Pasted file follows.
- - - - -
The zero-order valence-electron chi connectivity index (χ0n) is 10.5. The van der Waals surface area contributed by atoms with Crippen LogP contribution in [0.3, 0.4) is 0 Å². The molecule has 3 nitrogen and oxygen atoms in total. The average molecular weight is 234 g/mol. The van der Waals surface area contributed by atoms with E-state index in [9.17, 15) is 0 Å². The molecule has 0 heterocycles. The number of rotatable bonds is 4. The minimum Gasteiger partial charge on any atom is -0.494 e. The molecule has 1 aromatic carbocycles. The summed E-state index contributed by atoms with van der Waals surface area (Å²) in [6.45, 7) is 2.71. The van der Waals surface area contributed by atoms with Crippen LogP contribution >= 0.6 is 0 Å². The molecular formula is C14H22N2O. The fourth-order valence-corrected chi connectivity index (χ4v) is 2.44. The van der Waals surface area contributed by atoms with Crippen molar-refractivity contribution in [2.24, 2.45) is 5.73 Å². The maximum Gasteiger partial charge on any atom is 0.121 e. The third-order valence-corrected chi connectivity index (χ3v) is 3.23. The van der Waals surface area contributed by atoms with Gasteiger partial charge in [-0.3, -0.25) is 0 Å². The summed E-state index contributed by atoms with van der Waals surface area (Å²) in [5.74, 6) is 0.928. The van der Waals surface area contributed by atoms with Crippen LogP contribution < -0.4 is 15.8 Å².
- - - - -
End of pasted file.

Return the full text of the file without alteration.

The zero-order valence-electron chi connectivity index (χ0n) is 10.5. The van der Waals surface area contributed by atoms with Crippen LogP contribution in [0.3, 0.4) is 0 Å². The molecule has 3 nitrogen and oxygen atoms in total. The average molecular weight is 234 g/mol. The van der Waals surface area contributed by atoms with E-state index in [9.17, 15) is 0 Å². The molecule has 0 heterocycles. The number of rotatable bonds is 4. The minimum Gasteiger partial charge on any atom is -0.494 e. The molecule has 1 aromatic carbocycles. The summed E-state index contributed by atoms with van der Waals surface area (Å²) in [6.45, 7) is 2.71. The van der Waals surface area contributed by atoms with Crippen LogP contribution >= 0.6 is 0 Å². The molecular formula is C14H22N2O. The fourth-order valence-corrected chi connectivity index (χ4v) is 2.44. The van der Waals surface area contributed by atoms with Crippen molar-refractivity contribution in [2.24, 2.45) is 5.73 Å². The maximum Gasteiger partial charge on any atom is 0.121 e. The third-order valence-corrected chi connectivity index (χ3v) is 3.23. The van der Waals surface area contributed by atoms with Gasteiger partial charge in [-0.3, -0.25) is 0 Å². The summed E-state index contributed by atoms with van der Waals surface area (Å²) in [5.74, 6) is 0.928. The van der Waals surface area contributed by atoms with Crippen LogP contribution < -0.4 is 15.8 Å².